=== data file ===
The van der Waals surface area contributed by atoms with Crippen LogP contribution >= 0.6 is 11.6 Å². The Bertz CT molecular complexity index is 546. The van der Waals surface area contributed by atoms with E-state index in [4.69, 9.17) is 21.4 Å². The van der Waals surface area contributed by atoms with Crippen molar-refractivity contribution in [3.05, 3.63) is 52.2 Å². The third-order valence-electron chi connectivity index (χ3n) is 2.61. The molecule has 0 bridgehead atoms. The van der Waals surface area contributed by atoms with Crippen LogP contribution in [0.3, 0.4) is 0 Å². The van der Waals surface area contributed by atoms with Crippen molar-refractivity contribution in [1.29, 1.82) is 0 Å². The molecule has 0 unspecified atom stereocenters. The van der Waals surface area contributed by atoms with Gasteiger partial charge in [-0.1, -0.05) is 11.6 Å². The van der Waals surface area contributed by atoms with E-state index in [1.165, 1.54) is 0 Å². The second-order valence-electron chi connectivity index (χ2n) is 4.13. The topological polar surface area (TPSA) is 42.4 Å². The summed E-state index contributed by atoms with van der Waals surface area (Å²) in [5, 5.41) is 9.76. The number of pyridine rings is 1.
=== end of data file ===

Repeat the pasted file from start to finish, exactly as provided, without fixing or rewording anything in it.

The van der Waals surface area contributed by atoms with Crippen LogP contribution >= 0.6 is 11.6 Å². The Bertz CT molecular complexity index is 546. The van der Waals surface area contributed by atoms with E-state index in [4.69, 9.17) is 21.4 Å². The van der Waals surface area contributed by atoms with Crippen molar-refractivity contribution in [3.05, 3.63) is 52.2 Å². The third-order valence-electron chi connectivity index (χ3n) is 2.61. The molecule has 0 bridgehead atoms. The van der Waals surface area contributed by atoms with Crippen LogP contribution in [0.3, 0.4) is 0 Å². The van der Waals surface area contributed by atoms with Crippen molar-refractivity contribution in [1.29, 1.82) is 0 Å². The molecule has 0 unspecified atom stereocenters. The van der Waals surface area contributed by atoms with Gasteiger partial charge in [-0.1, -0.05) is 11.6 Å². The van der Waals surface area contributed by atoms with E-state index in [1.165, 1.54) is 0 Å². The second-order valence-electron chi connectivity index (χ2n) is 4.13. The topological polar surface area (TPSA) is 42.4 Å². The summed E-state index contributed by atoms with van der Waals surface area (Å²) in [5, 5.41) is 9.76. The number of pyridine rings is 1.